My Canadian Culinary Idols came to Toronto

December 4, 2012

Here’s a little trivia question for readers of One Cook, Two Kitchens:  Can you guess which Canadian culinary icon has influenced me, above all others?

First hint:   It’s a group of women.

Second hint:  They are baby boomers.

Third hint:  They are from Alberta.

Answer:  The Ladies of the Best of Bridge (as they like to be called).

In case you are not familiar with their story, the Best of Bridge ladies were a group of eight friends who had been playing bridge together for a decade, and enjoying each other’s fabulous food whenever they got together.  In 1975 during a weekend retreat, they made the life-changing decision to write a cookbook, and the rest, as they say, is history.  More than $3 million in revenue later, I guess you could say that these ladies have succeeded.

If you have ever eaten in my home, you have very likely had a recipe that is from one of their books – or at the very least was influenced by one of their recipes. I honestly can’t count the number of dinner parties and potlucks that I have attended where someone brought a Best of Bridge dish and guests were clamouring for the recipe.

Together, they published six books, and then a few years ago, as they were getting ready to retire, publisher Robert Rose connected them with food writer, recipe developer and trained Red Seal chef, Sally Vaughn-Johnston.  With Sally, two more fabulous editions were added to the Bridge repertoire, both of which I have also reviewed and shared recipes from: Bravo! and Fan Fare!

Sally creates the recipes and the remaining original ladies still have a say in what makes it into the books.

I wrote about the Best of Bridge several months ago when two of their now-classics, The Best of the Best of Bridge and The Rest of the Best of Bridge were re-launched, where I explained that after counting up the actual recipes that I had tried – it tallied to 143 of  from these two books alone.  In fact, I’ve gone back and added up recipes from their previous books, as well as Fan Fare!, Bravo! and their latest book, Best of Bridge Slow Cooker, and the total is now an estimated 165 Best of Bridge recipes that I have tried over the span of approximately 15 years.

That’s an extraordinary claim for anyone, but I would say that it is particularly so for someone who reads and tests as many cookbooks as I do.

And incidentally, of the thousands of Google searches that bring folks to this site, nothing has brought more visitors than this Chicken Lettuce Wraps recipe from The Best of the Best of Bridge.  Multiple searches come through for that recipe on a daily basis.

The Best of Bridge classics are all about saving time for busy parents, with easy-to-follow, delicious results, so their latest book, The Best of Bridge Slow Cooker Cookbook was a perfect next step for them.


I had the privilege of meeting Mary and Sally during their press visit to Toronto last week.

All to myself for two glorious hours.

L to R: Mary Halpen, Sally Vaughn-Johnston, and Lisa.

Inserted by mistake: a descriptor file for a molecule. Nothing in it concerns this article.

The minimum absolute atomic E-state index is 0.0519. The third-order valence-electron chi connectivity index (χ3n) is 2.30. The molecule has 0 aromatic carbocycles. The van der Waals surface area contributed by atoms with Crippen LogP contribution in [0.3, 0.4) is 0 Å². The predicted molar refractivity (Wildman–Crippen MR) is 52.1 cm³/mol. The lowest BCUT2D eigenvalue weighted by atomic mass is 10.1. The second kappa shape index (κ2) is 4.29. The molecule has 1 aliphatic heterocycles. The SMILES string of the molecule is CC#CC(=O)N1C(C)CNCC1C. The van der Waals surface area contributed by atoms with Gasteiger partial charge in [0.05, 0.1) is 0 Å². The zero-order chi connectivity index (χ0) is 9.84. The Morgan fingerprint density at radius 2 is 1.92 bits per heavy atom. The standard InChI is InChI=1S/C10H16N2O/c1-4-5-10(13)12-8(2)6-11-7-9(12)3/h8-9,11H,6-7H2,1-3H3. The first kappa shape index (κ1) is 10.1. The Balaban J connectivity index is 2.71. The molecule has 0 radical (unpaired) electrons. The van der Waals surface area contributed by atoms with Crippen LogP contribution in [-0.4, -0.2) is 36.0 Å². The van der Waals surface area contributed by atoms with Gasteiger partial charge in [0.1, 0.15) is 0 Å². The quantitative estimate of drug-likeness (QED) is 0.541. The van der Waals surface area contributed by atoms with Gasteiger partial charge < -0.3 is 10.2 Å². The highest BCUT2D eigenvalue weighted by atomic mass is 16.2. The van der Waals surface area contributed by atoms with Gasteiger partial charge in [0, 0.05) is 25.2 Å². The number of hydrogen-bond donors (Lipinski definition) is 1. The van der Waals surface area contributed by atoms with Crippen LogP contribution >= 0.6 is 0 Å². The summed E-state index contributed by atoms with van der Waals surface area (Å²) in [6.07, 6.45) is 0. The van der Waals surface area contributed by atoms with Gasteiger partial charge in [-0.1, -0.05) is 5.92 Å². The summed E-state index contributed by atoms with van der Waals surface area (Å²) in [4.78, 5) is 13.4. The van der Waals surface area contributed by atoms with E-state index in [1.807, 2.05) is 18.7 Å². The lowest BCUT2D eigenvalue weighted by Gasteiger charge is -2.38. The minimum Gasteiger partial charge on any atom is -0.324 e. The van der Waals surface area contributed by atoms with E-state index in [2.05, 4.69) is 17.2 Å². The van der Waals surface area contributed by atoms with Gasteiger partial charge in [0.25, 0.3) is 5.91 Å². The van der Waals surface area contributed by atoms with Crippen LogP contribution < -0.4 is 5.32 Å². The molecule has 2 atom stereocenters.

Not exactly professional media here, but remember when Oprah gushed over Tina Turner – even wearing Tina Turner wigs for – at her own admission – a wee bit too long?  We all have our heroes – these are mine.  No apologies.

So why do I love and admire these women so much?

  • The patriot in me loves how they have become such beloved Canadian icons with recipes that are now considered to be Canadian classics such as ‘Christmas Morning Wife Saver’, their now-classic hand-lettered books, and one-liner jokes.  I can’t wait to see these women win the Governor General Award.  When is that happening, by the way?  I need to write to someone.
  • The foodie in me loves the fact that their recipes have never let me down.  I repeat:  NEVER let me down.
  • The business woman in me loves how eight women, through mutual trust and respect, managed to overcome many obstacles to create a successful business.  As someone who has managed a mid-sized growing business myself, complete with partners, I listened to Mary with fascination, as their story reads like a university-level business case on negotiation skills, talent management, and partnership.
  • And the wanna-be in me wanted to meet Sally Vaughn-Johnson, the woman who has the job that I fantasized about having for years.  And who, by the way, has done a seamless job of continuing the tradition with easy-to-follow recipes that never disappoint.  I love my wonderful life, but on some level, I want to be Sally.  If Sally picked up on this, she was gracious enough not to let it show.

And by the way, for readers in the Edmonton area, Sally is now teaching cooking classes.  I would be all over that if I were anywhere near Edmonton.  If any readers attend Sally’s classes, please let us know about them!

This week, I will be posting a review for The Best of Bridge Slow Cooker Cookbook.  I have tested several from this book, and I promise you, this one is destined to be another Best of Bridge classic.  It is a combination of Best of Bridge classics that have been converted (including the classic Christmas Morning Wife Saver) plus new recipes that Sally has created – a couple of which I will be sharing with you this week.

Stay tuned.  And get ready to enter a draw to win a copy of The Best of Bridge Slow Cooker Cookbook!

What is your favourite Best of Bridge recipe?  Your comments will be counted as one entry in this week’s draw – more details coming in tomorrow’s post.


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{ 2 comments… read them below or add one }

Ann December 4, 2012 at 8:53 pm

Bravo ladies. Now I know why I have always wanted to learn Bridge. Very nice write up Lisa. Looks like you were in your glory. Enjoyed it and will have to look for the cookbooks as well.


Ashley December 7, 2012 at 5:17 pm

Great picture! Too bad I don’t live in edmonton


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